We did a bit of backtracking next as we headed southeast across Vermont toward New Hampshire.  One more stop for actual breakfast in the capital city of Montpelier at a little place with rave reviews...

If you end up here, order the Breakfast Monster...egg, Cabot cheese, baby spinach, 
roasted red pepper, caramelized onion, basil sunflower pesto, served alongside a salad made of local greens.  

This may have bordered a little too closely to the hippie side for Keith - a lover of breakfasts greasy, gigantic, and full of every meat known to man - but I was in hog heaven.  
Salad with breakfast?  I thought that only happened in my dreams...
(And no...the salad part isn't required.  They have countless crepe varieties, including those filled with Nutella, strawberries, and fresh whipped cream.  No salad included.)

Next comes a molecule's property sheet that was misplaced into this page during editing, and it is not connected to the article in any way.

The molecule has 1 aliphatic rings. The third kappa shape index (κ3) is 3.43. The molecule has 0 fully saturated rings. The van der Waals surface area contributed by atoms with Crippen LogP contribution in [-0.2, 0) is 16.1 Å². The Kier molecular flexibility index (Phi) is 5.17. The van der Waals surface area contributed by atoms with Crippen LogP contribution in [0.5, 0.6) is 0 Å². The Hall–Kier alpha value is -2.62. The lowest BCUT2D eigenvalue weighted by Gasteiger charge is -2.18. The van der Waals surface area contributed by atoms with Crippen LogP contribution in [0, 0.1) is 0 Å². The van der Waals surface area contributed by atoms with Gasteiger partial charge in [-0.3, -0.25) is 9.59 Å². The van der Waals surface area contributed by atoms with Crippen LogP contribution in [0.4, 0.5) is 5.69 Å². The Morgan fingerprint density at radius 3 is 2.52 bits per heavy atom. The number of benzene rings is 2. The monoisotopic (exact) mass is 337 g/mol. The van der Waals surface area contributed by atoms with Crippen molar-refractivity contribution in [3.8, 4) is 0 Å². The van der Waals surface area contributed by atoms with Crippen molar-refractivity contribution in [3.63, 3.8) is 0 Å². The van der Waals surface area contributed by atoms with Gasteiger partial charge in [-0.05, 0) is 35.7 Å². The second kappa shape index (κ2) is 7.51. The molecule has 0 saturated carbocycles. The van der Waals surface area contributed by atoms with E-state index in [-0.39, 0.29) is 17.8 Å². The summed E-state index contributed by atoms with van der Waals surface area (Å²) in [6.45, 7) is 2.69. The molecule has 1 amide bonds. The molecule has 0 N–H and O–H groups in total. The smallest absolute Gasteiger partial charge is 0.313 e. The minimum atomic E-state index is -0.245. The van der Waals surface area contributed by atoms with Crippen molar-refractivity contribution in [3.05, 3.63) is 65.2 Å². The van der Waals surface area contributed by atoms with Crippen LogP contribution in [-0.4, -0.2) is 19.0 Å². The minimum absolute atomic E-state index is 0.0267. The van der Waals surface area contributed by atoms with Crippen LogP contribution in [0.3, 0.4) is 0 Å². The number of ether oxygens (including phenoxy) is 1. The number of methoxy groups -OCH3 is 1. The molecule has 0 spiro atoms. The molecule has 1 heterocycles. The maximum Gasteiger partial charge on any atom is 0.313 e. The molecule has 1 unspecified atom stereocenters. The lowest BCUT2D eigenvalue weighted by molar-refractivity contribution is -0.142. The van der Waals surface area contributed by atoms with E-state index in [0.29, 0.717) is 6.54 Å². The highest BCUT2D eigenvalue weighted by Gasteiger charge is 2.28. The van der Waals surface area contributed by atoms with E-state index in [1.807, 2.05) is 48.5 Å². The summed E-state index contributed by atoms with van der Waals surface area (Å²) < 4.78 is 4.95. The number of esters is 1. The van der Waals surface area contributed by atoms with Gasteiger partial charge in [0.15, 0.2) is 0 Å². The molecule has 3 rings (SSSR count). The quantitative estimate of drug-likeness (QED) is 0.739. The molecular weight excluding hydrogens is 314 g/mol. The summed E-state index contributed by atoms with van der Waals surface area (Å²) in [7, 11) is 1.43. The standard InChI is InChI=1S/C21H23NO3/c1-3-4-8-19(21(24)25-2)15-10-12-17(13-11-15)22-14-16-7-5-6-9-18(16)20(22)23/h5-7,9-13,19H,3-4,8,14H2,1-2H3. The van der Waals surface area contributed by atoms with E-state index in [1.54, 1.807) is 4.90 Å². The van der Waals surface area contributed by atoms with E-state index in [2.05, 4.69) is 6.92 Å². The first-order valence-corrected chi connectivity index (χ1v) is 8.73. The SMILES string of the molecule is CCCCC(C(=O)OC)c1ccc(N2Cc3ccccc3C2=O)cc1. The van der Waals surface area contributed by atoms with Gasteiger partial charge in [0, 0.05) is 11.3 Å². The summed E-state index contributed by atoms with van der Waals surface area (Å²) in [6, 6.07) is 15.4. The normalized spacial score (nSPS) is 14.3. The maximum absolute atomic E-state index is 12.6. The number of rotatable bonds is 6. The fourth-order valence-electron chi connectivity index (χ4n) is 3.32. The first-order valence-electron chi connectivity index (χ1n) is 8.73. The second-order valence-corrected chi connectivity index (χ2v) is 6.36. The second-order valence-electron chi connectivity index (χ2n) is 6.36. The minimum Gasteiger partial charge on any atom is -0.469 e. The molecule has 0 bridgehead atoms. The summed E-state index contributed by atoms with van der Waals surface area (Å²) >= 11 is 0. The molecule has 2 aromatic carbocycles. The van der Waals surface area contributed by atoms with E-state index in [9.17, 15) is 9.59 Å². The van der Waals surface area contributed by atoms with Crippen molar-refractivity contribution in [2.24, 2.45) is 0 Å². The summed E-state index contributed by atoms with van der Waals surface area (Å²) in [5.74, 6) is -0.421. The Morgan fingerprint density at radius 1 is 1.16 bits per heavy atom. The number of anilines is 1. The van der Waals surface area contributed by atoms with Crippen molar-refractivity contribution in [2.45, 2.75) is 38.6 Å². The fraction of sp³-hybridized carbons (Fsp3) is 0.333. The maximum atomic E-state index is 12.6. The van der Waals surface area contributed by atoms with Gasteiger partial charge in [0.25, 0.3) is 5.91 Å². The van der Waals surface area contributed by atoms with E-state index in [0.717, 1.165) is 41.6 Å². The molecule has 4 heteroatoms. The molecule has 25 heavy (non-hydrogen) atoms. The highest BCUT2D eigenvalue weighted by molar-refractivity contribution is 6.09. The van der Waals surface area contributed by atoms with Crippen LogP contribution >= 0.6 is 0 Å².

This is the state building in Montpelier.  One of only a handful of capital buildings with a gold dome.  We really liked this little town...the smallest US capital with a population of less than 9,000.  There were lots of cool downtown shops (or so it appeared from the car window...you don't shop when you're on vacation with the Ranch Boss unless you find a farm store), and the city streets were full of awesome, old homes.  I may say this again later, but in case I don't - being from the West Coast, we were in awe the entire trip of the huge, historic houses in nearly every town!  This trip truly could have been limited to just looking at them.  If you love old houses, too, this is the place to go.